Kingdom of Jerusalem

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The Kingdom of Jerusalem was the chief Crusader State in the middle east. It was established in 1099 by the soldiers of the First Crusade, who conquered the city and massacred its Muslim inhabitants. At first, the Kingdom was a loose conglomeration of conquered territories, but as time progressed these amalgamated into a more-or-less cohesive feudal state, often called Outremer by Europeans. A constant influx of Christian pilgrims and crusaders guaranteed both economic prosperity and an uneasy relationship with the Jerusalem's Muslim neighbors.

Because of this constant connection with their European homeland, the Kingdom of Jerusalem is often held up as the birthplace of chivalry, where the barely-civilized western Europeans learned many of chivalric arts from the Muslim peoples. These cosmopolitan habits were then exported them back to their homelands, to the general enrichment of European culture.

Two great monastic orders of chivalry were founded for the defense of the Kingdom of Jerusalem, the Poor Fellow-Soldiers of Christ and of the Temple of Solomon and the Hospitaller Order of St. John of Jerusalem, better known as the Templars and the Hospitallers. These two orders, both founded in the aftermath of the First Crusade, held great influence in (and long outlived) the Kingdom of Jerusalem.

The Kingdom of Jerusalem endured for more than two centuries, although the city of Jerusalem was lost to the Muslims after a siege in 1187. The remnants of the kingdom itself were then governed from a number of coastal cities, mos notably Acre.

The kingdom of Jerusalem ended in 1291 with the fall of Acre: the titular kingship continued within period, but was never more than an appendage to other titles and claims, by kings of Cyprus and of Naples.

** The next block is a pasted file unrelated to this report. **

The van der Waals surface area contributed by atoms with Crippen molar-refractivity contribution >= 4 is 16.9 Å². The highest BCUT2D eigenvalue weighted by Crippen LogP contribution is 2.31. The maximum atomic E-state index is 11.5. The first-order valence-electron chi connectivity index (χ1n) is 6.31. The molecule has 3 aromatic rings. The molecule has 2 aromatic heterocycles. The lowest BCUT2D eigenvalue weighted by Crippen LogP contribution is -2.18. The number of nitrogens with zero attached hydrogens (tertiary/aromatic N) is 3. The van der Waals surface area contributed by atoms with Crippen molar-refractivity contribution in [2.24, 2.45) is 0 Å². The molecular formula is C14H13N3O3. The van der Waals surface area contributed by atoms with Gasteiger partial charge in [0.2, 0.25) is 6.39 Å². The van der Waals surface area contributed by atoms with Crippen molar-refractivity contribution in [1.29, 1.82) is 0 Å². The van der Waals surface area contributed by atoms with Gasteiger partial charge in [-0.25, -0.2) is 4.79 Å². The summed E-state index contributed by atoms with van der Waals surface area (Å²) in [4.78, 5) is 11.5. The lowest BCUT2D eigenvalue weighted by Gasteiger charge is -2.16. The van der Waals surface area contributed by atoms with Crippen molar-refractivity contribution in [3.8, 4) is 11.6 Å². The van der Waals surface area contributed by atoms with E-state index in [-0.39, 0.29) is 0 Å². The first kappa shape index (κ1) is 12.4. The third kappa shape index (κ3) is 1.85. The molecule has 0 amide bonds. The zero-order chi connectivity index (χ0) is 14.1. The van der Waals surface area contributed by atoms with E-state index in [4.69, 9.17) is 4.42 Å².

Geographic extents and sub-fiefs

To come

  • Jaffa -- a county
Captured, from the Arabs, in 1100, after the First Crusade, Jaffa became a County,and a vassal of the Kingdom of Jerusalem. The Patriarch of Jerusalem initially claimed it, but it was not until over five years later that it was severed from the crown, and granted to Hugh of Le Puiset. His son, Hugh II, succeeded him, but his rebellion against Fulk and Melisende led to the subdivision of the County into smaller fiefs, and was designated as appenage to Prince Amalric. Later, in 1153, Ascalon was added to the County, after it capture by Baldwin III. Thereafter it remained a royal appenage, until it was granted to Walter of Brienne in 1221, then to the Ibelin family in 1254. With the capture of Jaffa in 1268, the county became titular only.
with lordships of Ramla and Ibelin

Monarchs of the Kingdom

1099-1100 > Godfrey/Godefroi of Bouillon

1100-1118 > Baldwin I :: brother of Godfrey

1118-1131 > Baldwin II :: "cousin" of Godfrey & Baldwin

1131-1153 > Melisende :: daughter of Baldwin II.

1131-1143 > Fulk V of Anjou, as consort of Melisende, until his death

1143-1162 > Baldwin III :: son of Melisende & Fulk; co-ruler with his mother until 1152

1162-1174 > Amalric I :: brother of Baldwin

1174-1185 > Baldwin IV :: son of Amalric (known as "Baldwin the Leper")

1185-1186 > Baldwin V :: nephew of Baldwin the Leper

1186-1187 > Sybilla :: daughter of Amalric I
1186-1187 > Guy of Lusignan

Fall of Jerusalem to Saladin, 1187

1192-1205 > Isabella I :: daughter of Amalric I ruled with

1192 > Conrad of Montferrat
1192-1197 > Henry of Champagne
1198-1205 > Amalric II

1205-1212 > Maria of Montferrat :: daughter of Isabella and Conrad

1210-1212 > John of Brienne, who then served as regent for

1212-1228 > Yolande (otherwise Isabella II) :: daughter of Maria and John ruled with

1225-1228 > Frederick II, Holy Roman Emperor

1228-1254 > Conrad II, of Hohenstaufen :: son of Yolande & Frederick

1254-1268 > Conrad III (also known as Conradin) :: son of Conrad II

1268-1284 > Hugh I (formerly Hugh of Antioch) :: regent to Conradin. His claim was challenged by
1277-1285 > Charles of Anjou

1284-1285 > John II :: son of Hugh, and successor to his claim

1285-1291 > Henry II :: brother of John